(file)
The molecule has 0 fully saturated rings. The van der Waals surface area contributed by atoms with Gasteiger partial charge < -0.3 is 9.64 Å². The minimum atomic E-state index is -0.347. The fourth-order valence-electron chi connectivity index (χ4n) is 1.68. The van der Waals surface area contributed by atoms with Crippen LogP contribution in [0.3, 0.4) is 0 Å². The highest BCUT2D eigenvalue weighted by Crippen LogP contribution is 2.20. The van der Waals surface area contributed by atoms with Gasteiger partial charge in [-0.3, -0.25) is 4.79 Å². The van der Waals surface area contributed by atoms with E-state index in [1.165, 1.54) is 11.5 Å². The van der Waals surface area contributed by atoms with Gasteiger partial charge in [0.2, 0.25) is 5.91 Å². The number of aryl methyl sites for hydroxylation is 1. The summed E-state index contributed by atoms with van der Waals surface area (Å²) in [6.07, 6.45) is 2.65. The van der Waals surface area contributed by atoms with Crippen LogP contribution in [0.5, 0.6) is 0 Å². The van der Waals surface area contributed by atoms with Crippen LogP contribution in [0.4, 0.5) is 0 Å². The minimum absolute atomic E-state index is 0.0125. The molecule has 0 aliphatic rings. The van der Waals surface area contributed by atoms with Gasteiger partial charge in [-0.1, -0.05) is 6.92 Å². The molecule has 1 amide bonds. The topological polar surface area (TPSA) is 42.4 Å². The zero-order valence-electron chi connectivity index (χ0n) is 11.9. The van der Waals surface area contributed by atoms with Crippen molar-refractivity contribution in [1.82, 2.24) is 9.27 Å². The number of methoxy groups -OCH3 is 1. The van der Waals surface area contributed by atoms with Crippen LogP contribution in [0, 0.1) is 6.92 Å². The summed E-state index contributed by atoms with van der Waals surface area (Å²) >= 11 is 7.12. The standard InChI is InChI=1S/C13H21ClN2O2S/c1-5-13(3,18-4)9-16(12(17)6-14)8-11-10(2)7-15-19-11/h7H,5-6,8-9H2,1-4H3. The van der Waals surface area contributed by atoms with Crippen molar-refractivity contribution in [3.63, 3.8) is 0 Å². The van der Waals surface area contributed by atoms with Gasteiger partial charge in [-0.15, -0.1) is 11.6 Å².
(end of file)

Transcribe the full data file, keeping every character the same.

The molecule has 0 fully saturated rings. The van der Waals surface area contributed by atoms with Gasteiger partial charge < -0.3 is 9.64 Å². The minimum atomic E-state index is -0.347. The fourth-order valence-electron chi connectivity index (χ4n) is 1.68. The van der Waals surface area contributed by atoms with Crippen LogP contribution in [0.3, 0.4) is 0 Å². The highest BCUT2D eigenvalue weighted by Crippen LogP contribution is 2.20. The van der Waals surface area contributed by atoms with Gasteiger partial charge in [-0.3, -0.25) is 4.79 Å². The van der Waals surface area contributed by atoms with E-state index in [1.165, 1.54) is 11.5 Å². The van der Waals surface area contributed by atoms with Gasteiger partial charge in [0.2, 0.25) is 5.91 Å². The number of aryl methyl sites for hydroxylation is 1. The summed E-state index contributed by atoms with van der Waals surface area (Å²) in [6.07, 6.45) is 2.65. The van der Waals surface area contributed by atoms with Crippen LogP contribution in [0.5, 0.6) is 0 Å². The van der Waals surface area contributed by atoms with Crippen LogP contribution in [0.4, 0.5) is 0 Å². The minimum absolute atomic E-state index is 0.0125. The molecule has 0 aliphatic rings. The van der Waals surface area contributed by atoms with Gasteiger partial charge in [-0.1, -0.05) is 6.92 Å². The molecule has 1 amide bonds. The topological polar surface area (TPSA) is 42.4 Å². The zero-order valence-electron chi connectivity index (χ0n) is 11.9. The van der Waals surface area contributed by atoms with Crippen molar-refractivity contribution in [1.82, 2.24) is 9.27 Å². The number of methoxy groups -OCH3 is 1. The van der Waals surface area contributed by atoms with Crippen LogP contribution in [0, 0.1) is 6.92 Å². The summed E-state index contributed by atoms with van der Waals surface area (Å²) >= 11 is 7.12. The standard InChI is InChI=1S/C13H21ClN2O2S/c1-5-13(3,18-4)9-16(12(17)6-14)8-11-10(2)7-15-19-11/h7H,5-6,8-9H2,1-4H3. The van der Waals surface area contributed by atoms with Crippen molar-refractivity contribution in [3.63, 3.8) is 0 Å². The van der Waals surface area contributed by atoms with Gasteiger partial charge in [-0.15, -0.1) is 11.6 Å².